EDP Sciences
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Volume 471, Number 1, August III 2007
Page(s) 187 - 192
Section Interstellar and circumstellar matter
DOI http://dx.doi.org/10.1051/0004-6361:20077458

A&A 471, 187-192 (2007)
DOI: 10.1051/0004-6361:20077458

H2D+ line emission in Proto-Planetary Disks

A. Asensio Ramos1, C. Ceccarelli2, and M. Elitzur3

1  Instituto de Astrofísica de Canarias, 38205 La Laguna, Tenerife, Spain
    e-mail: aasensio@iac.es
2  Laboratoire d'Astrophysique de l'Observatoire de Grenoble, BP 53, 38041 Grenoble Cedex 9, France
    e-mail: Cecilia.Ceccarelli@obs.ujf-grenoble.fr
3  Physics & Astronomy Department, University of Kentucky, Lexington, KY 40506-0055, USA
    e-mail: moshe@pa.uky.edu

(Received 12 March 2007 / Accepted 11 May 2007)

Context.Previous studies have indicated that the 372.4 GHz ground transition of ortho-H2D+ might be a powerful probe of Proto-Planetary Disks. The line could be especially suited for study of the disk mid-plane, where the bulk of the mass resides and where planet formation takes place.
Aims.Provide detailed theoretical predictions for the line intensity, profile and maps expected for representative disk models.
Methods.We determine the physical and chemical structure of the disks from the model developed by Ceccarelli & Dominik (2005, A&A, 440, 583). The line emission is computed with the new radiative transfer method developed recently by Elitzur & Asensio Ramos (2006, MNRAS, 365, 779).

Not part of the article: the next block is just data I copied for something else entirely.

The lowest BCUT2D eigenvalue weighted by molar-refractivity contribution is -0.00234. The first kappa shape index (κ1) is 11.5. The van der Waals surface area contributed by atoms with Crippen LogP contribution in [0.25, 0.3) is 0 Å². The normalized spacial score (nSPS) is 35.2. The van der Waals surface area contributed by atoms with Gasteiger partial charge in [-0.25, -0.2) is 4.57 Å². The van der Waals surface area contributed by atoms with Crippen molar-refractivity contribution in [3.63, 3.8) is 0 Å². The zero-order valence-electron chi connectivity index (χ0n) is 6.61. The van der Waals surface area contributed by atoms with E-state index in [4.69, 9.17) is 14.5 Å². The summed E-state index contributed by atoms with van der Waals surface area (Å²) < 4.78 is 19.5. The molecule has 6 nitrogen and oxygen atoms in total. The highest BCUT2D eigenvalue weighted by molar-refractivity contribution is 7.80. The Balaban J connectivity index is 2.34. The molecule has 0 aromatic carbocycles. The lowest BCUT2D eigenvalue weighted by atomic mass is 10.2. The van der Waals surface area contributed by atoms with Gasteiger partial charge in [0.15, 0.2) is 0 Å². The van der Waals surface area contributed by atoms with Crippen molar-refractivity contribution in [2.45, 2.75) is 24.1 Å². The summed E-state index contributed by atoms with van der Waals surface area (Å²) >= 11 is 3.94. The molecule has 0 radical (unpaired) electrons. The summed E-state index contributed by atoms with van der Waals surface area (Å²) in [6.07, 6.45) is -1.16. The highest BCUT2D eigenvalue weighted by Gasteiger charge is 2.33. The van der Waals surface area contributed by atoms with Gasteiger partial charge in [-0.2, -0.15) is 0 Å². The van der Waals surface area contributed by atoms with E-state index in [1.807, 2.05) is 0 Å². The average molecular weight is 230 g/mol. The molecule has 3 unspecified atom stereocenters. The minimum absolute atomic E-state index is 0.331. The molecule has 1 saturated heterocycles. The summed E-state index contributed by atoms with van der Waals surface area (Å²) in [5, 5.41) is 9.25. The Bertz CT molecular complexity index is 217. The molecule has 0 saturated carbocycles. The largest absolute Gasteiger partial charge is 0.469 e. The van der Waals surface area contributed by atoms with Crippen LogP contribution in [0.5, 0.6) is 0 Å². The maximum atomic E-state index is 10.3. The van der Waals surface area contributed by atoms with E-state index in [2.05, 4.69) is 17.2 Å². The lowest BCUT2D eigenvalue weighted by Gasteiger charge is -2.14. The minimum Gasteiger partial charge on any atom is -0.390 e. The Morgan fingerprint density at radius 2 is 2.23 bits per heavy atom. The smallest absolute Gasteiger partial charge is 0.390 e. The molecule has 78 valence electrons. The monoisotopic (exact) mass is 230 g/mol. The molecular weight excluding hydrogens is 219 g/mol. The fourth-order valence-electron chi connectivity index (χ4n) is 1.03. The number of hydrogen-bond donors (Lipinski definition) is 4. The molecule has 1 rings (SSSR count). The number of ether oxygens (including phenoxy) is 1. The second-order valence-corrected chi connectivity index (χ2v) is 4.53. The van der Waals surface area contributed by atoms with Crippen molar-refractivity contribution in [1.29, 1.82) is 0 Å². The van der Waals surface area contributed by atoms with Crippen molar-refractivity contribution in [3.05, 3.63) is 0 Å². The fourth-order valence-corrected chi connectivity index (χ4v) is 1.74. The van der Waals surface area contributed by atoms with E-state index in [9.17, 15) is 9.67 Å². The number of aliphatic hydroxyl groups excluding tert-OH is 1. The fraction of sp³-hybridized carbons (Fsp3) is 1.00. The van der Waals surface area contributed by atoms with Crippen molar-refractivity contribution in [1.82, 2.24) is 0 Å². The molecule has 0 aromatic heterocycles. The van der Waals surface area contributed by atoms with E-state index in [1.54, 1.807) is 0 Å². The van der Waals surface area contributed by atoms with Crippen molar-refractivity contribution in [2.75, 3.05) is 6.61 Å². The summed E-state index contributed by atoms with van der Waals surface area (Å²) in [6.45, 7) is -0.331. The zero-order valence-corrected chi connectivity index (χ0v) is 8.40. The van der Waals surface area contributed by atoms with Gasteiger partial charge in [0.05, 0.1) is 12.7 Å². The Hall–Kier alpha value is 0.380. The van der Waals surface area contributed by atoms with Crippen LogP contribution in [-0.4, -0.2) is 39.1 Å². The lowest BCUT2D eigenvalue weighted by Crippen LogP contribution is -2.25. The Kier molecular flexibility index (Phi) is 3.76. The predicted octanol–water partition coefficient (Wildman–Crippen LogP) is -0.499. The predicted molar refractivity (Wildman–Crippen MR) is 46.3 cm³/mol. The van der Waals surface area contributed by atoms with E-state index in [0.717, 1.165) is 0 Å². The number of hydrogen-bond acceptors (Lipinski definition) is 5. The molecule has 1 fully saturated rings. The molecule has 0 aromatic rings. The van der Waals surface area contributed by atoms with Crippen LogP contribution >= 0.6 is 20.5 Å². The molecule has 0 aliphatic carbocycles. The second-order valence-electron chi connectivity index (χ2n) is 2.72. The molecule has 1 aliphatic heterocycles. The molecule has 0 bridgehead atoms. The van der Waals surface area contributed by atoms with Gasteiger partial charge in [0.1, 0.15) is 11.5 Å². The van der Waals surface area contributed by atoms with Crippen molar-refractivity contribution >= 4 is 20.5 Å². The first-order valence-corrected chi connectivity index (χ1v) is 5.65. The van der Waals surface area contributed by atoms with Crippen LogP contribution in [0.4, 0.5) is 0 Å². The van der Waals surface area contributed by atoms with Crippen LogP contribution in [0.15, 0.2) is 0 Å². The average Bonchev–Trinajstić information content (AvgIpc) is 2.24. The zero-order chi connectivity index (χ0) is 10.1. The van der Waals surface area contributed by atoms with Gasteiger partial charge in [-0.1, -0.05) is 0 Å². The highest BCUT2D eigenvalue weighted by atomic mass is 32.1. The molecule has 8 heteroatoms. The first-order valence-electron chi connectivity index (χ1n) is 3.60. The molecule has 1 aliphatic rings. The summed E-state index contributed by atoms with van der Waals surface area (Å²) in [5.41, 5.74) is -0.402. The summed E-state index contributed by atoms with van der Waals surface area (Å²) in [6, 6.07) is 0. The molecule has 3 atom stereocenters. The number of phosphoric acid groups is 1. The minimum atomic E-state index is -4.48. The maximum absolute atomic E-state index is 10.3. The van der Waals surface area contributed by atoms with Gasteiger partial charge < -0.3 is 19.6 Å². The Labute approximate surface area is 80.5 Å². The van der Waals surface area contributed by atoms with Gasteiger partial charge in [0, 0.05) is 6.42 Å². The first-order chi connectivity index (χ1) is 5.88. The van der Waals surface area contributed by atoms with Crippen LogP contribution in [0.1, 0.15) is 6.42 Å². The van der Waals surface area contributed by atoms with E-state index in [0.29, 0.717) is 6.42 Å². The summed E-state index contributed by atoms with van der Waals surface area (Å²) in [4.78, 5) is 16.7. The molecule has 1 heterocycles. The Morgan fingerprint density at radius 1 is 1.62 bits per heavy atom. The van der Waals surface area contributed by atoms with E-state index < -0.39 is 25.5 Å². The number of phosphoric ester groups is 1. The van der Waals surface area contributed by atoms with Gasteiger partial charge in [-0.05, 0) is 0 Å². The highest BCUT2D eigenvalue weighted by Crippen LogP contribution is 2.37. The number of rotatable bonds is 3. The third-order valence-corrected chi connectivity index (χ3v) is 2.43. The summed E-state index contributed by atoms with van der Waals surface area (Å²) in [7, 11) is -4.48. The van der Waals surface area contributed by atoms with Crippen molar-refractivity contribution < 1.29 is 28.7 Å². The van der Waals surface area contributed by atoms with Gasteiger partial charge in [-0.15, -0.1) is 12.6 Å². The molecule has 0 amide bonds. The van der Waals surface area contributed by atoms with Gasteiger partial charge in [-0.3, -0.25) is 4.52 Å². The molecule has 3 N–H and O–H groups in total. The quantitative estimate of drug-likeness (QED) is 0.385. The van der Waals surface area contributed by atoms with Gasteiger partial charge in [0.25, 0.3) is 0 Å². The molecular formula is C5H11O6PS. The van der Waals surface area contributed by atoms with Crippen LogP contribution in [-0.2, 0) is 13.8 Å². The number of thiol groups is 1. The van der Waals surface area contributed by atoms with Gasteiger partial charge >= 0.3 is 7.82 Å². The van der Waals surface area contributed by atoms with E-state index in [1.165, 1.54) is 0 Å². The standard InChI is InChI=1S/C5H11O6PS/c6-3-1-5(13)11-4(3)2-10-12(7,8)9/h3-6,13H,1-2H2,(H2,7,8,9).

Results.We present intensity maps convolved with the expected ALMA resolution, which delineate the origin of the H2D+ 372.4 GHz line. In the disk inner regions, the line probes the conditions in the mid-plane out to radial distances of a few tens of AU, where Solar-like planetary systems might form. In the disk outermost regions, the line originates from slightly above the mid-plane. When the disk is spatially resolved, the variation of line profile across the image provides important information about the velocity field. Spectral profiles of the entire disk flux show a double peak shape at most inclination angles.
Conclusions.Our study confirms that the 372.4 GHz H2D+ line provides powerful diagnostics of the mid-plane of Proto-Planetary Disks. Current submillimeter telescopes are capable of observing this line, though with some difficulties. The future ALMA interferometer will have the sensitivity to observe and even spatially resolve the H2D+ line emission.

Key words: stars: formation -- stars: planetary systems: protoplanetary disks -- stars: circumstellar matter

© ESO 2007

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